SRU experiences second Zoom-bombing incident during Black History Month

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A second Black History Month event hosted by a Slippery Rock University student organization was the victim of a Zoom-bombing attack Thursday night.

The event, “When Black Athletes Protest,” was subjected to racist audio and video. In an email from SRU President William Behre, guests and panelists were subjected to “a song featuring violent, racial slurs; a video depicting graphic self-harm; and audio of an explicit sexual nature.”

The event was co-hosted by SRU’s History Department and the Phi Alpha Theta History Honorary Society, and was promoted on CORE and scheduled to start at 5 p.m.

Behre, along with other faculty and deans, were present during the event. Immediately after the incident was stopped, SRU’s Information and Administrative Technology Services (IATS) and university police were notified.

Like the first attack, university police are investigating the incident. They are working with the Pennsylvania State Police and FBI, according to the email.

IATS was able to trace the IP addresses of the attackers, that were found to be based in foreign countries, according to the email.

SRU’s Campus Inclusion Response Team (CIRT) held an emergency meeting shortly after the attack took place to discuss the crafting of the university’s communication.

In response to the attack, university administration will be reviewing security and policies of all virtual events.

In his email, Behre strongly condemned the attack and told the community that the university stands with them.

“It is moments and situations like this that cut deeply and create wounds that may never heal,” Behre said in the email. “With that in mind, I would ask that each of us acknowledge the harm done to the Black members of our campus community and affirm their pain.”

A Feb. 13 Poetry and Sip highlighting Black poets was targeted with a Zoom bombing that also utilized racist audio and imagery.

In response to that attack, Behre hosted a community forum to discuss the attack and how the university can support its students of color.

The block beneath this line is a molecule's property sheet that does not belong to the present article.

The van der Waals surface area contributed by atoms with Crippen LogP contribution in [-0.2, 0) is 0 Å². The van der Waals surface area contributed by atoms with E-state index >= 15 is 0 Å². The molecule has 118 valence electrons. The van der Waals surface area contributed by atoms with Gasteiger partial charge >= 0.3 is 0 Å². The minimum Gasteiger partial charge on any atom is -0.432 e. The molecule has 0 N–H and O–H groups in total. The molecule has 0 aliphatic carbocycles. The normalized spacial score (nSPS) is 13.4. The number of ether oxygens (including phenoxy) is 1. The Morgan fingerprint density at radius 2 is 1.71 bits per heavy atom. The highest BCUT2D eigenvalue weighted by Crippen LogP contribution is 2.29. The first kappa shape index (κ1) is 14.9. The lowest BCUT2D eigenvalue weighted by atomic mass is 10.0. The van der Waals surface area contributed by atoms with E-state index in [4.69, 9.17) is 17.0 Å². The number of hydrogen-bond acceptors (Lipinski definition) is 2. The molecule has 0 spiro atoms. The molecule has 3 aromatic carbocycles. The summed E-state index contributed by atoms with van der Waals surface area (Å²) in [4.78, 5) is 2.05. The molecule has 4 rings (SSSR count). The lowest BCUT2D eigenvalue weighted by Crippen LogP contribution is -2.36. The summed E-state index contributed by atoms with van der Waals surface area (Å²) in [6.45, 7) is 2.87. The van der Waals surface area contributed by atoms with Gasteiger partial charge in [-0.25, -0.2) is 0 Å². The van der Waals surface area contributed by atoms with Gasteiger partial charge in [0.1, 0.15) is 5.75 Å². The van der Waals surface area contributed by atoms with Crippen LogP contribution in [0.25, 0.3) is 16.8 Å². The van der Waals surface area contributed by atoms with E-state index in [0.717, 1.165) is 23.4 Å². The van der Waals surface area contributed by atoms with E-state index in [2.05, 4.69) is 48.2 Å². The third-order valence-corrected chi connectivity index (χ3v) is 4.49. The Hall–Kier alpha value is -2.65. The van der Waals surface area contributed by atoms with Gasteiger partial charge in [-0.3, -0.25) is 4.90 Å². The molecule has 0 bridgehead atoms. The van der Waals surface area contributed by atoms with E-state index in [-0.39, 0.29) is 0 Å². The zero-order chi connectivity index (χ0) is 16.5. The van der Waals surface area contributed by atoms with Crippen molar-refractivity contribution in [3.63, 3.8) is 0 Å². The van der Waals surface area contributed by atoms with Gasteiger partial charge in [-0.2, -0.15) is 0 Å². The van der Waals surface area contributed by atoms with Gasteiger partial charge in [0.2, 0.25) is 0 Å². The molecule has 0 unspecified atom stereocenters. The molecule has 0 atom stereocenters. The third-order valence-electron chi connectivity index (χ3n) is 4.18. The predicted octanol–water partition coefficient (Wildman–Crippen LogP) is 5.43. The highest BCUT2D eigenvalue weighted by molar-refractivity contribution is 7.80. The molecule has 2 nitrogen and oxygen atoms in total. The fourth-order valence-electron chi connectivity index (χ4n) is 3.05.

The university is asking witnesses of the event to reach out if they are in need of resources at the following information below:

“If you were witness to this event, are currently in need of support or resources, or would like to talk with someone about this experience, you can connect to care by completing a CARE Referral. You can also connect to the SRU Counseling Center by calling 724.738.2034. If you would rather use off-campus services, the Student Support Office can help you find a service in your local area that will fit your needs.”

Joe is a senior communication major with a concentration in converged journalism. This is his first year with The Rocket as assistant news editor. Before joining The Rocket, Joe worked at Butler County Community College’s student newspaper along with a short-lived career as public affairs sergeant (along with many other assignments) with the United States Army. When not covering campus news, Joe spends his weekends with his fiancée and son in Slippery Rock.

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Joe Wells
Joe is a senior communication major with a concentration in converged journalism. This is his first year with The Rocket as assistant news editor. Before joining The Rocket, Joe worked at Butler County Community College’s student newspaper along with a short-lived career as public affairs sergeant (along with many other assignments) with the United States Army. When not covering campus news, Joe spends his weekends with his fiancée and son in Slippery Rock.

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